Stress, anxiety and depression

It seems that life today can be a recipe for stress, anxiety and depression.  We all push ourselves to go to work, have a home life, social life. If we have a family, we want to give our children the best we can so we may end up following a holy grail of multiple activities that we have to get them to and pay for; in middle age or later we may have responsibility for elderly parents as well as teenage or younger children and working. At any age we may end up alone and feeling lonely and cut off from the world.  If we don’t have a partner, or a partner we relate to, we can end up not having anybody to confide in, to share the problems of the day or family problems.  This all creates stress.  Loneliness has always been around but in our society where few people have their families living near them for support or families at all, it seems to be on the increase adding to stress and anxiety.

It is normal to worry over serious things and anxiety is natural in these circumstances.  It is where anxiety turns into something that dominates how you live making you feel that everything is out of proportion, indeed being anxious about anything and everything; that is more of a concern.  This could be where you feel you are no longer doing anything properly; where seemingly minor things such as comments from people hurt you deeply and haunt you; where you wake up with an anxious knot in the pit of your stomach for no reason just worrying about what bad thing might happen next; where you can’t sleep because of worrying or wake up after a short sleep and are unable to get back to sleep through worry.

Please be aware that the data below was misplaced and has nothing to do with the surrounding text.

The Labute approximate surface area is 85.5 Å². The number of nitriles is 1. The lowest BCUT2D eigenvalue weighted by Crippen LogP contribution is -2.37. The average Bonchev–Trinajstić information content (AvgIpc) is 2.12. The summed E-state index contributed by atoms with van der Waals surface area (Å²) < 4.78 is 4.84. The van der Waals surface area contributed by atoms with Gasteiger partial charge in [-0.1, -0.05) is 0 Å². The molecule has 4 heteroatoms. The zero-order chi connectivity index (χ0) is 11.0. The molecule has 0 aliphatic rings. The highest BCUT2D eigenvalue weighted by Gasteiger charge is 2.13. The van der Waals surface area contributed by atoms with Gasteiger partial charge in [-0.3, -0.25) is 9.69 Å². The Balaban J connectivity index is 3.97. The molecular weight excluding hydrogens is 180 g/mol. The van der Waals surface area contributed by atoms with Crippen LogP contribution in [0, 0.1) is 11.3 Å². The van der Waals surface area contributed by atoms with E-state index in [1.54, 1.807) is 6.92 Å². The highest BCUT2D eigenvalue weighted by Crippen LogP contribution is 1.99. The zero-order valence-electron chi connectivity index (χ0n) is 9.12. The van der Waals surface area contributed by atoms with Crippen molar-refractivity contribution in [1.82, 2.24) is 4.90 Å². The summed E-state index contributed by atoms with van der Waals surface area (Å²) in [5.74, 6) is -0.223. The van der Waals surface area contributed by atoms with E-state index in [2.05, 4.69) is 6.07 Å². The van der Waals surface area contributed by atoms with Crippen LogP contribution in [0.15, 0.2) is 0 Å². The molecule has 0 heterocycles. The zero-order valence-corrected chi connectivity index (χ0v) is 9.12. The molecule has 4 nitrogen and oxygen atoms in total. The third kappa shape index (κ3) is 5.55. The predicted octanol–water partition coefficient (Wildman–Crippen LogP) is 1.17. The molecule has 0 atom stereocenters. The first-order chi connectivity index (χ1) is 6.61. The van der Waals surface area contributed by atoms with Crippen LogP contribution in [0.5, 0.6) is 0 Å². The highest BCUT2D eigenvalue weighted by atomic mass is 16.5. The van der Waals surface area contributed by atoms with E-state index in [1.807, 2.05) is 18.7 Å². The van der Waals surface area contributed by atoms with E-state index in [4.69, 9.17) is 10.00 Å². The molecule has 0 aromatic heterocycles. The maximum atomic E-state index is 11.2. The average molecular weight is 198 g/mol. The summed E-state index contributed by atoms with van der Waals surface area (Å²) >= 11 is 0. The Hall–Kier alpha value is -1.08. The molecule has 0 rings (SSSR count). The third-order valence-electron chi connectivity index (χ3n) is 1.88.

Stress and anxiety can lead to depression.  When does it become depression?  There are two types of depression; depression because things have happened in your life that you find hard to cope with for example, disappointment, bereavement, divorce or separation.  It is natural to feel low after significant negative events.  It is important to recognise this and give yourself time and space in which to start feeling better.  Talking in the consultation and/or to a counsellor or friends can help, alongside the use of homeopathic remedies and maybe the support of flower essences.  Sometimes events happen that you may never completely recover from, like the death of a loved one or even the death of a relationship, but over time you pick up the pieces of life again.  It is not the same but you do get the strength to carry on and hopefully eventually find joy in the life you now have.

The other type of depression is where you seem to have a perfect life but you feel low and continue to feel low.  This needs to be dealt with urgently.  Sometimes you can talk about it and how it makes you feel.  In other situations you may cut off from life and your loved ones, or become remote; this is sometimes a symptom in postnatal depression as well as in depression with no seeming cause.  Get help as soon as you can. Recognition of how you feel and doing something about it is the first step in recovery and the earlier you acknowledge it the sooner you should recover.

Homeopathy is individually prescribed and the best situation is to have a full consultation to explore the issues followed by constitutional homeopathic prescriptions.

Difficulties adjusting to changing school